Senator Boycotts Backstreet Boy
Jun. 06, 2002
WASHINGTON (AP) _ C-Span is looking more like ``Entertainment Tonight'' these days.
Check out the glitterati who have shown up at congressional hearings recently: Julia Roberts. Christie Brinkley. Michael J. Fox. And now Kevin Richardson of the pop group Backstreet Boys.
Sen. George Voinovich, R-Ohio, says enough is enough. He boycotted Thursday's hearing of the Senate Environment and Public Works clean air subcommittee to protest Richardson's appearance.
The singer testified about mountaintop mining, a practice in which the top of a ridge or mountain is sheared off to expose a coal seam. Dirt and rock waste then is pushed into nearby valleys and waterways.
``It's just a joke to think that this witness can provide members of the United States Senate with information on important geological and water quality issues,'' Voinovich said Wednesday. ``We're either serious about the issues or we're running a sideshow.''
Sen. Joe Lieberman, D-Conn., opened Thursday's hearing by defending his invitation to Richardson.
``Mr. Richardson is here as more than a well-known celebrity,'' Lieberman said. ``He is knowledgeable on this issue and has in fact worked to protect the environment in his home state. I believe his voice will add to our understanding of the issue.''
Richardson has an environmental group called Just Within Reach. It has been active on mountaintop mining, which is used in Richardson's home state of Kentucky.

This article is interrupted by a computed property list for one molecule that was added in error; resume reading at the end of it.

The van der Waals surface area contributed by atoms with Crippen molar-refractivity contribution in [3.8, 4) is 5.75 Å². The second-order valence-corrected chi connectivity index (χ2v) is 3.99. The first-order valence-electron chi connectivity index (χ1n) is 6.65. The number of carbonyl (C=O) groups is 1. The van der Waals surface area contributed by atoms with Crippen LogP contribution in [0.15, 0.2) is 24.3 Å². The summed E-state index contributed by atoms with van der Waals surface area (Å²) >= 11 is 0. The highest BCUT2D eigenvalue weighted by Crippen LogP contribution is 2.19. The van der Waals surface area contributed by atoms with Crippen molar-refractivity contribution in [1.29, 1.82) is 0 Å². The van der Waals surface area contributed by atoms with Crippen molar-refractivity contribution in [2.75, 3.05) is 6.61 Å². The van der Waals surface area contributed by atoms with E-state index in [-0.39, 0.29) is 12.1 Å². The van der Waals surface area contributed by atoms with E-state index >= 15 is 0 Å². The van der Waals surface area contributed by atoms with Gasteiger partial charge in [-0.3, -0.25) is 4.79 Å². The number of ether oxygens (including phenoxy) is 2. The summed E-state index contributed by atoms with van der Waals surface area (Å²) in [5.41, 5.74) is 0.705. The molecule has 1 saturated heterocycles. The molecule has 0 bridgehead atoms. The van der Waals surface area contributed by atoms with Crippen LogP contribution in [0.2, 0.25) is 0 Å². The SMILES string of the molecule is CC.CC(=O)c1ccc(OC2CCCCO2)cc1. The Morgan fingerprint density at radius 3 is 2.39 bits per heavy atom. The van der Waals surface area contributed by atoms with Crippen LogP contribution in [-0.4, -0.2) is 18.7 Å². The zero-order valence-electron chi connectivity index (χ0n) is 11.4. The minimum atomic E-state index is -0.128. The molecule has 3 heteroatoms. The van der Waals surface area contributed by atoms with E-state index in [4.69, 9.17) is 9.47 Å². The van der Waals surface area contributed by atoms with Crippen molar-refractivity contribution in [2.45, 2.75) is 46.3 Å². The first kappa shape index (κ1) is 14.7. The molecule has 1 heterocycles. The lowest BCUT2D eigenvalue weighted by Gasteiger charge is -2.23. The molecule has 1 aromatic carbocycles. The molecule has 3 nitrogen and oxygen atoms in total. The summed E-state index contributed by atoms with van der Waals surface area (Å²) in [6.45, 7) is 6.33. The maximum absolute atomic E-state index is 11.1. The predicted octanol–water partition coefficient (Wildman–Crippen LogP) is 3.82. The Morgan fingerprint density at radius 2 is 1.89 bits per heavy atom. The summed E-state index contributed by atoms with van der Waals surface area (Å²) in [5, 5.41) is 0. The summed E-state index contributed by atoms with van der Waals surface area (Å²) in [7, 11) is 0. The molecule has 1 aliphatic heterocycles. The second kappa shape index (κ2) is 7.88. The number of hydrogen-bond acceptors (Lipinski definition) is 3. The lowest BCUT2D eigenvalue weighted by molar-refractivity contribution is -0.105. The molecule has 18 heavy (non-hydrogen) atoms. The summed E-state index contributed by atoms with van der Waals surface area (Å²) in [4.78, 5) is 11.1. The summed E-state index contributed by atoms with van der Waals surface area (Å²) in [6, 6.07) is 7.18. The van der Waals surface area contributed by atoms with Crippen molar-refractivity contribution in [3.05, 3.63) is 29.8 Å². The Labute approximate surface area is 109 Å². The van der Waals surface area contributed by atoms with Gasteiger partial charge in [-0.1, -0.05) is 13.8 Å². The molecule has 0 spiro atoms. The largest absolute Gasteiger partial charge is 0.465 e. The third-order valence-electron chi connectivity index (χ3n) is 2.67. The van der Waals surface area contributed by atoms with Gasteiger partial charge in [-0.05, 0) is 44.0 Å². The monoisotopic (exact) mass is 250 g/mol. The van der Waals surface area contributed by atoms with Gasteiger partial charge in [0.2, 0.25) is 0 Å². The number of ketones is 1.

Richardson sat in the back of the hearing room while waiting to testify. His prepared remarks did not include any reference to Voinovich.
`I am not a scientist but I do know what I've seen in flights over the coal fields,'' Richardson said in the remarks, which included an invitation to senators to join him on such a flight so they could see the areas themselves.
Political analysts agree there's a fine line between celebrities with legitimate expertise and those who have been invited to appear before Congress just to draw media attention.
Fox and former heavyweight boxing champion Muhammad Ali told members of Congress last month that more money is needed to turn scientific findings into a cure for Parkinson's disease, which they both have.
Last year, pop singers Alanis Morissette and Don Henley told a congressional panel that artists' concerns have been ignored during legal battles between recording labels and Internet companies like Napster.
Earlier this year, the Senate Environment committee heard from Brinkley on nuclear energy. Roberts spoke about Rett Syndrome during tearful testimony last month before the House Appropriations Committee.
Ross K. Baker, a political science professor at Rutgers University, said celebrities bring notoriety to issues that might not otherwise draw much attention.
``If they get a celebrity in there, the cameras will follow and what might have been a hidden or invisible issue will suddenly become a matter of public discussion,'' he said.
On the Net:
Senate committee: http://epw.senate.gov/
Just Within Reach: http://www.justwithinreach.org